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Can I Write My Own Will?

You can write your own will, but a poorly written or out-of-date one can be costly and even ruin a well-planned estate. Individuals or families with relatively simple financial situations may be able to use an online, reputable software program to complete their wills. However, many situations (i.e. blended families, multiple properties, transfer of assets, etc) require an estate planning attorney.  A practice that specializes in Elder Law and Estate Planning, such as Vick Law, P.C.,  can help you create a cohesive will and estate plan that maximizes the benefits to your heirs and explain the tax implications for your estate.

Yahoo Entertainment’s recent article entitled “11 Steps to Writing a Will”  may help you to understand what needs to be included and questions to ask your attorney.

  1. Hire an Estate Planning Attorney: An attorney who focuses on estate planning can help you navigate some of the tax implications to your estate and heirs when it comes to transfer of wealth. Additionally, an estate planning attorney can give you peace of mind that your wishes will be carried our smoothly.
  2. Choose your Beneficiaries. A big mistake people make when planning their estate is failing to name or update beneficiaries on key accounts that work with the plans outlined in their wills. The beneficiary designation on an account supersedes the will, but it’s good to be consistent.
  3. Name an Executor. The executor is responsible for carrying out the wishes expressed in your will.
  4. Select a Guardian for Your Minor Children. It's common to name multiple guardians, in case one of them named isn’t able to accept the responsibility of guardianship.
  5. Be Specific About Your Bequests. One of the most time-consuming aspects of creating a will can be deciding which assets to include and determining who will get what.
  6. Be Realistic About your Bequests. Practically consider how assets will be distributed. A big reason children stop speaking after a parent's death is because of boilerplate language directing tangible assets, such as artwork or jewelry, to be divided equally among children.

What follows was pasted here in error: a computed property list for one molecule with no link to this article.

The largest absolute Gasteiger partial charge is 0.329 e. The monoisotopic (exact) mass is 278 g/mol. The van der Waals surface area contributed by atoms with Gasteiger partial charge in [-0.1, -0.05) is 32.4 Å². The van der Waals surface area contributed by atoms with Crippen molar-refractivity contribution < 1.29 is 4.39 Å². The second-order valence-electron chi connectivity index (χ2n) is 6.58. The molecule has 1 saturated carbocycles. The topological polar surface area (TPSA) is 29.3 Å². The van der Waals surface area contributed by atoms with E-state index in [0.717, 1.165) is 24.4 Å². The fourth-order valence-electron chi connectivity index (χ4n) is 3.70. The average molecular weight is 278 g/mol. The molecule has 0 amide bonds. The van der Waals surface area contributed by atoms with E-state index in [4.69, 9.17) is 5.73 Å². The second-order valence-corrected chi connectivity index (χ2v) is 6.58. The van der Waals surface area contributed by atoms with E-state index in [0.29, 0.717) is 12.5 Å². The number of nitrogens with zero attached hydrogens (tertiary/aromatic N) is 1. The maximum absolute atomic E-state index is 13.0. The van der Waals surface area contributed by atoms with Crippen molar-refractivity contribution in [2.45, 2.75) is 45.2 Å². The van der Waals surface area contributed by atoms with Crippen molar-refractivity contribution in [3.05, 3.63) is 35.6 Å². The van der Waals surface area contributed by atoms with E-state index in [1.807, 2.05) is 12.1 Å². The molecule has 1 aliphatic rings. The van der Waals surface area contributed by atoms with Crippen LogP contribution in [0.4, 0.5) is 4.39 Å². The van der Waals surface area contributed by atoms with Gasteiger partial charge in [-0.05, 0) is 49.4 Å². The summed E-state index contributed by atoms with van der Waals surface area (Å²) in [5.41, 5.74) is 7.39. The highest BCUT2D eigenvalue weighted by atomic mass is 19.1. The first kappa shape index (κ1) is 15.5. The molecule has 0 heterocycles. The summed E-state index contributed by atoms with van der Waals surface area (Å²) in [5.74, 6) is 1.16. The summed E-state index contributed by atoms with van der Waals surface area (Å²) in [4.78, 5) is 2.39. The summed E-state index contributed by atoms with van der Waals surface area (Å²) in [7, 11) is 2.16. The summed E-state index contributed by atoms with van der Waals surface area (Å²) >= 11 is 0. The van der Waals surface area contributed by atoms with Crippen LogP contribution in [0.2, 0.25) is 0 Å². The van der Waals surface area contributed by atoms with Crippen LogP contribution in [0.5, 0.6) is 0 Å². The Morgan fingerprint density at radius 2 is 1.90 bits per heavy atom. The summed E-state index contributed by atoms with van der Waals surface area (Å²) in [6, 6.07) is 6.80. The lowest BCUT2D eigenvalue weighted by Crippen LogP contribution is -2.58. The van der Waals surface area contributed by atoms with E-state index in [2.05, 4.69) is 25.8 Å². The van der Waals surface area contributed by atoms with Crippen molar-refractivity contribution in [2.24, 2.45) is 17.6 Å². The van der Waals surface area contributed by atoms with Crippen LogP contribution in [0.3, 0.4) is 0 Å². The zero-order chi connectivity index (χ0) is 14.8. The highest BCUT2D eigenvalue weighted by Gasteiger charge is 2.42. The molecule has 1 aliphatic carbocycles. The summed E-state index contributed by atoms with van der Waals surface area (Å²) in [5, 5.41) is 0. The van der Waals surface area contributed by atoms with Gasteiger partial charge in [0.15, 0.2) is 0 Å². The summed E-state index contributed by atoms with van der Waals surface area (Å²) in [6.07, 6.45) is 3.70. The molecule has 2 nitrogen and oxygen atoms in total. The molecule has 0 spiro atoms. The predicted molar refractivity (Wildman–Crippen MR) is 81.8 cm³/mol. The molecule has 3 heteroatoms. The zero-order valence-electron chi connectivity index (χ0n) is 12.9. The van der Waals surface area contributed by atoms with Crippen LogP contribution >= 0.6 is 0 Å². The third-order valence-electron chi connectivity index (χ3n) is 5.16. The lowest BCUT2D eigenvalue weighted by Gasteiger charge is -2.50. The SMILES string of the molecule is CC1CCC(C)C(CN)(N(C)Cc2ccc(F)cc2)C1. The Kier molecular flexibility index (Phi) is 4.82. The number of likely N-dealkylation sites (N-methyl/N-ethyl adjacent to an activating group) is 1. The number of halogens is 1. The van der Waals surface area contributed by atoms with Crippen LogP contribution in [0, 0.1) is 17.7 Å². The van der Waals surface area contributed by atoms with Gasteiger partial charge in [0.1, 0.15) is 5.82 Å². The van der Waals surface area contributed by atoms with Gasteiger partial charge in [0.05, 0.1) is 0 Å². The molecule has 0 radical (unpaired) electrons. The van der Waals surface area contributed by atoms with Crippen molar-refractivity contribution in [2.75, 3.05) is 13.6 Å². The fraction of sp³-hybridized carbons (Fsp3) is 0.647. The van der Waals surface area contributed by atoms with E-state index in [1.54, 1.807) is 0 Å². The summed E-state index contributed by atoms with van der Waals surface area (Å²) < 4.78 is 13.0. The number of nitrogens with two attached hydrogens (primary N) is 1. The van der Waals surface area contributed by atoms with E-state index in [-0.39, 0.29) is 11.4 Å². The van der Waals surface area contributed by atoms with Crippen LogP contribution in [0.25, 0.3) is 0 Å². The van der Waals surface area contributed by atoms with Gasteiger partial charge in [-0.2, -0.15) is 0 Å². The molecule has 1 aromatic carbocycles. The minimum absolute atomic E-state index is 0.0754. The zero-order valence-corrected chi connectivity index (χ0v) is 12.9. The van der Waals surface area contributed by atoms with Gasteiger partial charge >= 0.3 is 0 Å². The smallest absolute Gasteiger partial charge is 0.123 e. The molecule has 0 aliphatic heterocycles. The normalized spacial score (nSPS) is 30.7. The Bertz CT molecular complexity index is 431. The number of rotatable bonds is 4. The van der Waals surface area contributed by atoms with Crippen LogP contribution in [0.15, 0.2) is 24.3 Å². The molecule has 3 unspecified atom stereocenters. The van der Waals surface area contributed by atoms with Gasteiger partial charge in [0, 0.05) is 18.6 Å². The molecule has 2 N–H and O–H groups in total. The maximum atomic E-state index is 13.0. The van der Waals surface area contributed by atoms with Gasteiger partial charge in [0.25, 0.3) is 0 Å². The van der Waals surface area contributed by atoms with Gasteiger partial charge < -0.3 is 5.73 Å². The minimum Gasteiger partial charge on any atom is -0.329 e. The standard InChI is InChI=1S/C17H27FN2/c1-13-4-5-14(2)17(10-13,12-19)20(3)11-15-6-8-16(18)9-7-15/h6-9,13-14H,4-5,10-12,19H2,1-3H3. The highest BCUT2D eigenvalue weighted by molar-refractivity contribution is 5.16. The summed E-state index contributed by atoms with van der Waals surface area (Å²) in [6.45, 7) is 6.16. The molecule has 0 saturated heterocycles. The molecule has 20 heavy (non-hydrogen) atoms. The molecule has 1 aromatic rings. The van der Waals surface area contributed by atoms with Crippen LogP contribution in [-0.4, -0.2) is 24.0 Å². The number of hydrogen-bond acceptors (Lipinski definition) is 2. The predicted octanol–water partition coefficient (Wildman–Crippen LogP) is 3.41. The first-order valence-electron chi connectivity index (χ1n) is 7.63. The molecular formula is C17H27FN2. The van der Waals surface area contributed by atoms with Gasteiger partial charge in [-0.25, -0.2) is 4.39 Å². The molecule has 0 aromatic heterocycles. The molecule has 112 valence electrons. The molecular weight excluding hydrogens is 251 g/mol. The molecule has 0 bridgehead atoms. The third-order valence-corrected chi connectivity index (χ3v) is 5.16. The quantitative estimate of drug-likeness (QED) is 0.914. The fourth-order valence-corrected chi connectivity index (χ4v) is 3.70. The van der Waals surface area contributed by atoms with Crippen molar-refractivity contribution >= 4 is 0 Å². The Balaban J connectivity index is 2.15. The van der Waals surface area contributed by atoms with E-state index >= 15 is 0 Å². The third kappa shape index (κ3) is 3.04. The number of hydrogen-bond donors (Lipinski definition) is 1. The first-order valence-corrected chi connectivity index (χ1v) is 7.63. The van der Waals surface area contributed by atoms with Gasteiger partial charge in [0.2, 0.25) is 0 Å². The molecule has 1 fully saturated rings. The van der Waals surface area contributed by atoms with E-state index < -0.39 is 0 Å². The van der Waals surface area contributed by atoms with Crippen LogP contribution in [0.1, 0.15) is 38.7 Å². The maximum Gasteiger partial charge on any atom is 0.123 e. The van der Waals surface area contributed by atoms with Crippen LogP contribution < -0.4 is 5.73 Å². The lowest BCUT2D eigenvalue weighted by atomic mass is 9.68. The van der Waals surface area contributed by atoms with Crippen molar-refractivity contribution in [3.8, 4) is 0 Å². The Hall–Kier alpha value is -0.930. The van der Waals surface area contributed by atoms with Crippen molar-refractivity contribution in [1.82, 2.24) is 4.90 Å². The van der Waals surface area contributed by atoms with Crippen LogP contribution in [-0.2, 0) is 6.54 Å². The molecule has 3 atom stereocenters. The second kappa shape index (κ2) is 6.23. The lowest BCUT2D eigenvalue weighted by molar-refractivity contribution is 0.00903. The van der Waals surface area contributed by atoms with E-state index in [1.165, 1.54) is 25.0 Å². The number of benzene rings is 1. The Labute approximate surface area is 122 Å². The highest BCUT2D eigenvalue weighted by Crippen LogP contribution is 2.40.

7. Attach a Letter of Last Instruction. You can attach an explanatory letter that can serve as a personal way to say goodbye and also provide additional details about certain wishes.
  8. Sign the Will Properly. If you don’t, it may be declared invalid. Witnesses must sign your will, and in many states, the witnesses can't be under 18 and those who stand to inherit (“interested parties”).
  9. Keep Your Will in a Safe and Accessible Spot. Make certain that someone you trust knows where to find it and other important papers and passwords to financial institutions.
  10. Review and Keep Your Will Up-to-date. It should be updated every five years or so, or sooner if you have a major life event, such as the birth or adoption of a new child or grandchild, a divorce, or the death of a spouse or parent.
  11. Add Other Important Estate Planning Documents. A will by itself may not meet all of your estate planning needs. A trust is another estate planning tool that lets you transfer assets when and how you want. A living will communicates your desires for medical treatment or a power of attorney that allows a third party to make financial and legal decisions, creating this document should be your next step.

Please feel free to contact Vick Law, P.C. in Greenwood, IN to discuss creating your will and estate plan today.

Reference: Yahoo Entertainment (Jan. 4, 2022) “11 Steps to Writing a Will”

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